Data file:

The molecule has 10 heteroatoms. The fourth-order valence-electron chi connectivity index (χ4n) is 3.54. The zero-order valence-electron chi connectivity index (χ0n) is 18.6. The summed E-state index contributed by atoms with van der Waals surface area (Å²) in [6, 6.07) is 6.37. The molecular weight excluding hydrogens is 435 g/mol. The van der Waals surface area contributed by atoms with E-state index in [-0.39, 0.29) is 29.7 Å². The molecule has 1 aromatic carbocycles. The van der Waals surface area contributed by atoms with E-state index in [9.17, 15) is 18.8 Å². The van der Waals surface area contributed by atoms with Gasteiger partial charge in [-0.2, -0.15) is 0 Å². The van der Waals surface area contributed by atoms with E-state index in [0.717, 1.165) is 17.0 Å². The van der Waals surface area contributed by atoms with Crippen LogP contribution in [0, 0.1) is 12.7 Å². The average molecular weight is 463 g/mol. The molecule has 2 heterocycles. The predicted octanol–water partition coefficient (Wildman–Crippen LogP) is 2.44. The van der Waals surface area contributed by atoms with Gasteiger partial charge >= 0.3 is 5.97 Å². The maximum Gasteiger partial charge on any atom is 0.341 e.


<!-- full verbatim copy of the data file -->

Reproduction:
The molecule has 10 heteroatoms. The fourth-order valence-electron chi connectivity index (χ4n) is 3.54. The zero-order valence-electron chi connectivity index (χ0n) is 18.6. The summed E-state index contributed by atoms with van der Waals surface area (Å²) in [6, 6.07) is 6.37. The molecular weight excluding hydrogens is 435 g/mol. The van der Waals surface area contributed by atoms with E-state index in [-0.39, 0.29) is 29.7 Å². The molecule has 1 aromatic carbocycles. The van der Waals surface area contributed by atoms with E-state index in [9.17, 15) is 18.8 Å². The van der Waals surface area contributed by atoms with Gasteiger partial charge in [-0.2, -0.15) is 0 Å². The van der Waals surface area contributed by atoms with E-state index in [0.717, 1.165) is 17.0 Å². The van der Waals surface area contributed by atoms with Crippen LogP contribution in [0, 0.1) is 12.7 Å². The average molecular weight is 463 g/mol. The molecule has 2 heterocycles. The predicted octanol–water partition coefficient (Wildman–Crippen LogP) is 2.44. The van der Waals surface area contributed by atoms with Gasteiger partial charge >= 0.3 is 5.97 Å². The maximum Gasteiger partial charge on any atom is 0.341 e.